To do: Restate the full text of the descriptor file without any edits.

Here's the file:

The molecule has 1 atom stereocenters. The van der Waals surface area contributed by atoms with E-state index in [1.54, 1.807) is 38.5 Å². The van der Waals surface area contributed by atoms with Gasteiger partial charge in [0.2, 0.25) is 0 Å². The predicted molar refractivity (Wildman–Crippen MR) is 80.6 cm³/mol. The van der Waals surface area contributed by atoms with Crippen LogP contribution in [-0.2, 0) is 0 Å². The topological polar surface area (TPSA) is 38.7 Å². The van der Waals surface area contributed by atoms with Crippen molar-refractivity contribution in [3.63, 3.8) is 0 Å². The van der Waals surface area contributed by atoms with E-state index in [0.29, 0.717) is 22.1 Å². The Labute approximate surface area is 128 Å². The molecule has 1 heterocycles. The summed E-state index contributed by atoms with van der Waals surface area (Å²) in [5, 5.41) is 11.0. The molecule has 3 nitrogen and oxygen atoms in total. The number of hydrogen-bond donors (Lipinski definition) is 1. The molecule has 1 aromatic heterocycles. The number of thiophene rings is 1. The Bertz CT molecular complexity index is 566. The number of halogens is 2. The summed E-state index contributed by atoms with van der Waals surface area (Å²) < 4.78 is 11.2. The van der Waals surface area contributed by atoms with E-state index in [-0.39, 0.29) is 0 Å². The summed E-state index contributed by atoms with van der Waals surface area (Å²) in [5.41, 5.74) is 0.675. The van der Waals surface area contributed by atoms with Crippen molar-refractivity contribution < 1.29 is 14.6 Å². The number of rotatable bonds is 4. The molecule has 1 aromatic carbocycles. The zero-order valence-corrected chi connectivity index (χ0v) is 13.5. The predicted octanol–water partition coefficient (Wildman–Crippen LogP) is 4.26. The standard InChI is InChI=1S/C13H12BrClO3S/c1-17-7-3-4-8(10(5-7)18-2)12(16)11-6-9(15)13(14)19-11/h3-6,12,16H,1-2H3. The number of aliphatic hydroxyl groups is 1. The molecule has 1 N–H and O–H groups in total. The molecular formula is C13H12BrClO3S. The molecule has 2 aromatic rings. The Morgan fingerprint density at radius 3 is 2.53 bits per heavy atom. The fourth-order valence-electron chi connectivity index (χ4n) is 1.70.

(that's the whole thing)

The molecule has 1 atom stereocenters. The van der Waals surface area contributed by atoms with E-state index in [1.54, 1.807) is 38.5 Å². The van der Waals surface area contributed by atoms with Gasteiger partial charge in [0.2, 0.25) is 0 Å². The predicted molar refractivity (Wildman–Crippen MR) is 80.6 cm³/mol. The van der Waals surface area contributed by atoms with Crippen LogP contribution in [-0.2, 0) is 0 Å². The topological polar surface area (TPSA) is 38.7 Å². The van der Waals surface area contributed by atoms with Crippen molar-refractivity contribution in [3.63, 3.8) is 0 Å². The van der Waals surface area contributed by atoms with E-state index in [0.29, 0.717) is 22.1 Å². The Labute approximate surface area is 128 Å². The molecule has 1 heterocycles. The summed E-state index contributed by atoms with van der Waals surface area (Å²) in [5, 5.41) is 11.0. The molecule has 3 nitrogen and oxygen atoms in total. The number of hydrogen-bond donors (Lipinski definition) is 1. The molecule has 1 aromatic heterocycles. The number of thiophene rings is 1. The Bertz CT molecular complexity index is 566. The number of halogens is 2. The summed E-state index contributed by atoms with van der Waals surface area (Å²) < 4.78 is 11.2. The van der Waals surface area contributed by atoms with E-state index in [-0.39, 0.29) is 0 Å². The summed E-state index contributed by atoms with van der Waals surface area (Å²) in [5.41, 5.74) is 0.675. The van der Waals surface area contributed by atoms with Crippen molar-refractivity contribution < 1.29 is 14.6 Å². The number of rotatable bonds is 4. The molecule has 1 aromatic carbocycles. The zero-order valence-corrected chi connectivity index (χ0v) is 13.5. The predicted octanol–water partition coefficient (Wildman–Crippen LogP) is 4.26. The standard InChI is InChI=1S/C13H12BrClO3S/c1-17-7-3-4-8(10(5-7)18-2)12(16)11-6-9(15)13(14)19-11/h3-6,12,16H,1-2H3. The number of aliphatic hydroxyl groups is 1. The molecule has 1 N–H and O–H groups in total. The molecular formula is C13H12BrClO3S. The molecule has 2 aromatic rings. The Morgan fingerprint density at radius 3 is 2.53 bits per heavy atom. The fourth-order valence-electron chi connectivity index (χ4n) is 1.70.